Agree the protocols for the big things Work out what's important in the workflows and agree how the team will remain accountable for their tasks while they are working virtually. This includes simple things such as checking in each day to how the workflow is intended to operate. Be prepared to experiment at first until things settle into a rhythm. What sounds good during a discussion or planning session may fail the test of execution out in the field as unexpected obstacles arise.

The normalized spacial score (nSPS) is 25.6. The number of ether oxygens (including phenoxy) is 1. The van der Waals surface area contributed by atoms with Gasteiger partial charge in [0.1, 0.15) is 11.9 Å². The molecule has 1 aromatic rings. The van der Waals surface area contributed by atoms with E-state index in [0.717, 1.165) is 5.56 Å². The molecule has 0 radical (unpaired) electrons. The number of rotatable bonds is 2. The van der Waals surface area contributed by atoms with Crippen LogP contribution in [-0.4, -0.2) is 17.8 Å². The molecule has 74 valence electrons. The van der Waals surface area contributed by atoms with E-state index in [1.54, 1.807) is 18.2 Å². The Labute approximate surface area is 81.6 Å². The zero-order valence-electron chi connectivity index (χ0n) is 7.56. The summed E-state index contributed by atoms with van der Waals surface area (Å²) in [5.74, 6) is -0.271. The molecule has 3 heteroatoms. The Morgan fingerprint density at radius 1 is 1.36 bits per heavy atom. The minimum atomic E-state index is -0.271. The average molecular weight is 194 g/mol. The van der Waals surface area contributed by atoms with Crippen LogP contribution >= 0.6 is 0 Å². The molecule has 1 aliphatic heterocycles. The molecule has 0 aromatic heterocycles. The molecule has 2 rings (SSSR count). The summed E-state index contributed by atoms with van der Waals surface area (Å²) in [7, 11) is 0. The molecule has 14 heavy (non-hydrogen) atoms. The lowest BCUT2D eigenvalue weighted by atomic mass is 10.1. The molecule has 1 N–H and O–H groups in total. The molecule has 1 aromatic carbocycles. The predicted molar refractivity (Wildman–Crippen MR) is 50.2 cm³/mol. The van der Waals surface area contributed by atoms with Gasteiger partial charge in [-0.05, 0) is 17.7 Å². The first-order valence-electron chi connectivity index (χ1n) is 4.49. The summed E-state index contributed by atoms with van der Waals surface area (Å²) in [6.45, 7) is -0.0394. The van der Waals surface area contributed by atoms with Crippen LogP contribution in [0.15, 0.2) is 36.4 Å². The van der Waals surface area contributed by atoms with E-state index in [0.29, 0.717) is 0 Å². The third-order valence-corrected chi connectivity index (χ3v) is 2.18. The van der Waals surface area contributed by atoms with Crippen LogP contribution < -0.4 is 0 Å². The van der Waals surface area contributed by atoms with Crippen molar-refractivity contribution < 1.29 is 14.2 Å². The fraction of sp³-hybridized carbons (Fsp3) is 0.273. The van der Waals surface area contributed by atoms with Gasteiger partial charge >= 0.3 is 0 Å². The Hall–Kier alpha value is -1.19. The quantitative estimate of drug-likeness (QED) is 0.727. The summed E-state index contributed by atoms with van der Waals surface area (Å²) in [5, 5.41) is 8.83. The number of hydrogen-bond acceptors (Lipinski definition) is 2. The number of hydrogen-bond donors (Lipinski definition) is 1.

Dial up trust and empathy Everyone responds to stress differently, and given the multitude of potential stressors from impacts on both work and home life, no single person can anticipate how another person might feel about the situation as it unfolds. It's important to remain empathetic to the feelings of your team while also creating an envelope of trust about the work that needs to be done. Most people who are used to working in an office find working at home for an extended period about as exciting as watching paint dry. Given the current limitations on travel and the potential curbs on freedom to gather and freedom to move, leaders might do well to assume that their team members will continue to do their best during this period.